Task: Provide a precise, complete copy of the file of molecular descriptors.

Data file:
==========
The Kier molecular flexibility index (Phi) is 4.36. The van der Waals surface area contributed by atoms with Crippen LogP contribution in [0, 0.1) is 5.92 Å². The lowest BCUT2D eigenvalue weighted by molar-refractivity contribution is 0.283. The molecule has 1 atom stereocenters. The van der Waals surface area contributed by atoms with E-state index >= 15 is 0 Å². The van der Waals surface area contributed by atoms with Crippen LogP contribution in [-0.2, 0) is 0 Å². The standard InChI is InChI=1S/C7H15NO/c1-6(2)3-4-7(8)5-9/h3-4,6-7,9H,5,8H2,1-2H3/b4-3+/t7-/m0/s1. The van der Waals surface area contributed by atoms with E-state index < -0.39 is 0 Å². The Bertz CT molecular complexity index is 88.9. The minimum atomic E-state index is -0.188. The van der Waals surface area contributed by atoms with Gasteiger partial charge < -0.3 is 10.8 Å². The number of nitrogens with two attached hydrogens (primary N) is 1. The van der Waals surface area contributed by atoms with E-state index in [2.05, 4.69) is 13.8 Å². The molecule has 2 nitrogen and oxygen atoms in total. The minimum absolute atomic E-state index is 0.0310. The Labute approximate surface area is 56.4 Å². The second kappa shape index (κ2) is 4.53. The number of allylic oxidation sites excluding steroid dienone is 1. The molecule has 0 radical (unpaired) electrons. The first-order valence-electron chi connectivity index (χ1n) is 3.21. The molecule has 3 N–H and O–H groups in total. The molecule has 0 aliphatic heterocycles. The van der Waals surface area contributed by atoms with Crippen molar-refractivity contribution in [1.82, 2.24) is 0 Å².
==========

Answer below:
The Kier molecular flexibility index (Phi) is 4.36. The van der Waals surface area contributed by atoms with Crippen LogP contribution in [0, 0.1) is 5.92 Å². The lowest BCUT2D eigenvalue weighted by molar-refractivity contribution is 0.283. The molecule has 1 atom stereocenters. The van der Waals surface area contributed by atoms with E-state index >= 15 is 0 Å². The van der Waals surface area contributed by atoms with Crippen LogP contribution in [-0.2, 0) is 0 Å². The standard InChI is InChI=1S/C7H15NO/c1-6(2)3-4-7(8)5-9/h3-4,6-7,9H,5,8H2,1-2H3/b4-3+/t7-/m0/s1. The van der Waals surface area contributed by atoms with E-state index < -0.39 is 0 Å². The Bertz CT molecular complexity index is 88.9. The minimum atomic E-state index is -0.188. The van der Waals surface area contributed by atoms with Gasteiger partial charge < -0.3 is 10.8 Å². The number of nitrogens with two attached hydrogens (primary N) is 1. The van der Waals surface area contributed by atoms with E-state index in [2.05, 4.69) is 13.8 Å². The molecule has 2 nitrogen and oxygen atoms in total. The minimum absolute atomic E-state index is 0.0310. The Labute approximate surface area is 56.4 Å². The second kappa shape index (κ2) is 4.53. The number of allylic oxidation sites excluding steroid dienone is 1. The molecule has 0 radical (unpaired) electrons. The first-order valence-electron chi connectivity index (χ1n) is 3.21. The molecule has 3 N–H and O–H groups in total. The molecule has 0 aliphatic heterocycles. The van der Waals surface area contributed by atoms with Crippen molar-refractivity contribution in [1.82, 2.24) is 0 Å².